About The Creeping Fig
- The creeping fig (Ficus pumila) is a beautiful, evergreen vine. Also called the climbing fig, it is aesthetically striking and hardy.
- As its name indicates, the creeping fig will climb and weave its way around any structure it can find. The delicate foliage will quickly fill in spaces between vines, creating a dense wall of leaves. It is a relative of the rubber tree as well as the common fig.
- This variety of fig does bear fruit, though it is small and rarely eaten. This plant is more prized for its lush, rapid-growing foliage. Allowed to grow, these strands of leaves form cushiony mats of up to several inches thick. They can make an excellent groundcover, but will kill off any nearby grass.
- Somewhat particular about its habitat, the creeping fig thrives in zones 7-11 in the U.S. It doesn’t do well in the cold, and frosts will kill it.
- Variegated specimens are available. These are very decorative, with lacy white trim surrounding each tiny leaf.
- The climbing fig is quite eye-catching, which is why some people allow it to climb up their house and/or outbuildings. You can achieve this effect without the risk of damage to your home by planting a creeping fig near a trellis or any structure you want and training it to climb.
- Another creative creeping fig idea is to plant it atop a stack of rocks. You can create a sort of waterfall effect by training the plant to “flow” down the rock pile. It can also be trained to “pour” out of an overturned basket for a fun and unique look.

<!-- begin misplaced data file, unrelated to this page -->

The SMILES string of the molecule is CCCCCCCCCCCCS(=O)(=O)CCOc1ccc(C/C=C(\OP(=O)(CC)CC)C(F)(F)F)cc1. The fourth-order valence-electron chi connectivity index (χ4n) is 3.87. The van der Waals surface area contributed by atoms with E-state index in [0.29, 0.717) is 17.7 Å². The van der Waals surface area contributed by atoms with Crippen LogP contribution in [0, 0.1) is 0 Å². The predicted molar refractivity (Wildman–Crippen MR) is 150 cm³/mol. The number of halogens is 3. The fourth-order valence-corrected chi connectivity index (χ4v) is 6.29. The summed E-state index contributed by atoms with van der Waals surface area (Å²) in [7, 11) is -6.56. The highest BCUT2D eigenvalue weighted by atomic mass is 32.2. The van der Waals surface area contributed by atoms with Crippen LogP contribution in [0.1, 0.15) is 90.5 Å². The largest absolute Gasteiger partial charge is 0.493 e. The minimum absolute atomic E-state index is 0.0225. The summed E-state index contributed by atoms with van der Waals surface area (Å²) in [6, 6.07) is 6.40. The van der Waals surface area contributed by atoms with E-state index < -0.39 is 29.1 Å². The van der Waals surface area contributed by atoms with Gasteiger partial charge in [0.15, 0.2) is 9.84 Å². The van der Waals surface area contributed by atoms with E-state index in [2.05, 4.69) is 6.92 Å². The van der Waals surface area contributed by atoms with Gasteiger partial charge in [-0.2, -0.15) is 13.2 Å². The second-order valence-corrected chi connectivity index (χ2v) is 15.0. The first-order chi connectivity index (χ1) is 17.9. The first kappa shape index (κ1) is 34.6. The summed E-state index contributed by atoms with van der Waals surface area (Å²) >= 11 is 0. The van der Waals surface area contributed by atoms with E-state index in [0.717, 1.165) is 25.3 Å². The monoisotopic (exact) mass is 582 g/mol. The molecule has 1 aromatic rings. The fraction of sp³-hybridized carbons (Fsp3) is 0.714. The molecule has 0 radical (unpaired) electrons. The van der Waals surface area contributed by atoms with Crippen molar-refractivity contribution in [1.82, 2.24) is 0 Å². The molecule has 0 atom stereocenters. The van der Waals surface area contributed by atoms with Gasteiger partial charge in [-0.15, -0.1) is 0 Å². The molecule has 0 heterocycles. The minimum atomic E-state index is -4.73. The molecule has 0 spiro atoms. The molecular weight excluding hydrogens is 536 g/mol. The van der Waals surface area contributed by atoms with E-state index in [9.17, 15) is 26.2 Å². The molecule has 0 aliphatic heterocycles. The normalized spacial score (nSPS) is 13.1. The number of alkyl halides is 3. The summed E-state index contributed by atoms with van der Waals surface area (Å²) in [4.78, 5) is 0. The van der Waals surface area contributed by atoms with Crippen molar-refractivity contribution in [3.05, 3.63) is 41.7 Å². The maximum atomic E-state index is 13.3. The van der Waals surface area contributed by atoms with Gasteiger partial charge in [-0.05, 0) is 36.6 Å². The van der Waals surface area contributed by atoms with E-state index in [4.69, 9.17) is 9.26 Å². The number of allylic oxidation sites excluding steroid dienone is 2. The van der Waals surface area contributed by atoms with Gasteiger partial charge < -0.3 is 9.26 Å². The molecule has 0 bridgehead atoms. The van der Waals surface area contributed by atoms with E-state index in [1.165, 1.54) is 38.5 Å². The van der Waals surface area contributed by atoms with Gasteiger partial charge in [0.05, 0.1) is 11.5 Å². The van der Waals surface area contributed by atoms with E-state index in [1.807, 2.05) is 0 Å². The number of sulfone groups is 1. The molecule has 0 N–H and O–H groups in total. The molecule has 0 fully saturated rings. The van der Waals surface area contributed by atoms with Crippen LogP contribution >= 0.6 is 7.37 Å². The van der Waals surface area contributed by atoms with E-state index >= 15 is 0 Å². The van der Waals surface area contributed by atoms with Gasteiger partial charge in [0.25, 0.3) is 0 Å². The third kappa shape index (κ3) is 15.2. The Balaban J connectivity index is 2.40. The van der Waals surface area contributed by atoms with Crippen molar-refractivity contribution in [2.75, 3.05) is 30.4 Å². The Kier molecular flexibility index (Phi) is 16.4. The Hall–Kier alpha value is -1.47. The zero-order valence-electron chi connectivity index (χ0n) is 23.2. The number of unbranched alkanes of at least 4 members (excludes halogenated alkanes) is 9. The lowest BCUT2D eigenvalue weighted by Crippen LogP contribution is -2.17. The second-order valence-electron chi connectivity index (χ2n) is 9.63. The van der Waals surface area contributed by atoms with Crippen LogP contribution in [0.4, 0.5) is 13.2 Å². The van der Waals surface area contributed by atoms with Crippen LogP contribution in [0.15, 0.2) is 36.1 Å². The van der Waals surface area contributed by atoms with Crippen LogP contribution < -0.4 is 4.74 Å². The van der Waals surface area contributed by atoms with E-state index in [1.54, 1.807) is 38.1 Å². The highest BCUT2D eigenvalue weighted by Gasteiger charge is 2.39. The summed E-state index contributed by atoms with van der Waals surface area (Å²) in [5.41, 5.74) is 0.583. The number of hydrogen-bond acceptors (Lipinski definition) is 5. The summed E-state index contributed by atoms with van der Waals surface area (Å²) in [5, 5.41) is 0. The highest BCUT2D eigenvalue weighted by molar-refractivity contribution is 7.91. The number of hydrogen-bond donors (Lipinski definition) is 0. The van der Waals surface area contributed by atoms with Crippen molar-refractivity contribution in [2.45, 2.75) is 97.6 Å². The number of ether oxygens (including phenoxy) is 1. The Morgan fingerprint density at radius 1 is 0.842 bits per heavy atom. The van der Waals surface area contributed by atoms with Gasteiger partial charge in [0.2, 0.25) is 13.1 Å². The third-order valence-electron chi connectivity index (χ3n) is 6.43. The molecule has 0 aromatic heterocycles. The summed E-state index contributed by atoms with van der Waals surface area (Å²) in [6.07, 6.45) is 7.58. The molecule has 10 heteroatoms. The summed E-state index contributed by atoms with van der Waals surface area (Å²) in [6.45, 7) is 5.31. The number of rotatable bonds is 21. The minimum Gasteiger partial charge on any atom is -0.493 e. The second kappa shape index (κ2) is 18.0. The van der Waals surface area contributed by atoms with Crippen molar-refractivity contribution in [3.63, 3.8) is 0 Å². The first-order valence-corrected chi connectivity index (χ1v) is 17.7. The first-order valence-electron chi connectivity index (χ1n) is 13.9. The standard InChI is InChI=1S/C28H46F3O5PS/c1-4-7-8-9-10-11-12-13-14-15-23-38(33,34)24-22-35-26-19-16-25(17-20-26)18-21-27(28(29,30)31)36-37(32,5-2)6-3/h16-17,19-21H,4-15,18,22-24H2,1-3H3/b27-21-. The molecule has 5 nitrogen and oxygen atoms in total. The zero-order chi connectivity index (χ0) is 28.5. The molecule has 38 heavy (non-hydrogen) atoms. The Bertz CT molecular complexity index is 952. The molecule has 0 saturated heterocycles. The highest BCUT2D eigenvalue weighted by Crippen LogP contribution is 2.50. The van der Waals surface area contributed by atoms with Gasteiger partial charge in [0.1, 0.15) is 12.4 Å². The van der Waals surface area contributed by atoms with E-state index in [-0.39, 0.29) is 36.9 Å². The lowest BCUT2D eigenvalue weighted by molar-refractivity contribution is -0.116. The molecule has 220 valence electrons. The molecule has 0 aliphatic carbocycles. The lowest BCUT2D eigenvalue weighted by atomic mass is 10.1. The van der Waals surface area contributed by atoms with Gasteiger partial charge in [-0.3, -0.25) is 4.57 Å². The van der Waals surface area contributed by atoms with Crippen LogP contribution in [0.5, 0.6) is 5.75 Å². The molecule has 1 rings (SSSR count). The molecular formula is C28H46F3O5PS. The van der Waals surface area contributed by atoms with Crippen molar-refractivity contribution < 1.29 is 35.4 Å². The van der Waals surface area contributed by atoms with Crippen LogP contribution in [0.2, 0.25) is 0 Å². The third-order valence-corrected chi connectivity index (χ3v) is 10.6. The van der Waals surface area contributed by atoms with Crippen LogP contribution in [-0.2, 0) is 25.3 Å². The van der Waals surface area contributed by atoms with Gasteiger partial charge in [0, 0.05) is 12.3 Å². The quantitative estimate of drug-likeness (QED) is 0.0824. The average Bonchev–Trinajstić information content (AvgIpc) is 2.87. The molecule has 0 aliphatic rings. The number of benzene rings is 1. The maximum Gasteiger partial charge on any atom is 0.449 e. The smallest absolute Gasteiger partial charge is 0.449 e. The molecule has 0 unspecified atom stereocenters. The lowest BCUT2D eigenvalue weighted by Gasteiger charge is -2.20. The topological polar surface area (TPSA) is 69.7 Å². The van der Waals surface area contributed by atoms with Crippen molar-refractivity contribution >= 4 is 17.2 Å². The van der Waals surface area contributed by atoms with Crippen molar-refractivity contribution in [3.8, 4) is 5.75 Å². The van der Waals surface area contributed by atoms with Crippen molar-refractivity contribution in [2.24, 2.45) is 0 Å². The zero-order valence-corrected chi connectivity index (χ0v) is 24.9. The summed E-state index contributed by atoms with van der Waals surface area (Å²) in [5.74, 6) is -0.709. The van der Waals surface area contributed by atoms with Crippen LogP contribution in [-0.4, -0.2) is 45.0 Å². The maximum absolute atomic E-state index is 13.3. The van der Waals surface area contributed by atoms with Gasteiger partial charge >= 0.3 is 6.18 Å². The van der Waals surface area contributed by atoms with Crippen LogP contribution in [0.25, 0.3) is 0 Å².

- Planting some well-controlled creeping figs at the outskirts of an orchard or garden can help to keep deer away since most wildlife dislike the taste of them.
- Creeping figs are ideal for use in topiary. Since it attaches itself so solidly and produces such a thick mat, you can quickly go from framework to fantastic creation. Most of the world-famous topiary characters at Walt Disney World are made with creeping figs.
Some Words of Caution
- The seeds and other portions of the creeping fig are poisonous! Keep them away from pets and children. If ingested, contact poison control authorities immediately.
- Another thing to be aware of is that when the creeping fig is uncontained and left to grow, it can become highly invasive. It will choke out nearby plants if given the opportunity. That makes this fig suitable for containers or areas where you don’t mind the overgrowth.
- Most experts warn against allowing the climbing fig to attach itself to your home, garage, or other valuable buildings. This winding vine will peel paint, pop screws, and otherwise wreak havoc on fences, buildings, and any other structure. It can also attract insects and mold that cause costly damage. The worst part is that you won’t be able to see this happening because of the dense cover provided by the fig. By the time you become aware of what’s going on, damage could be extensive.
- The root system is huge and intricate, and extremely hard to remove. Climbing fig is very difficult to kill and will grow back from even a small portion of roots left behind. The woody roots can easily break through concrete, putting sidewalks and even structural foundations at risk.
- Be courteous to your neighbors. Because of its extremely prolific nature, these plants should be planted far from property lines. You may love the way climbing fig cascades over a fence, but make sure your neighbor feels the same way.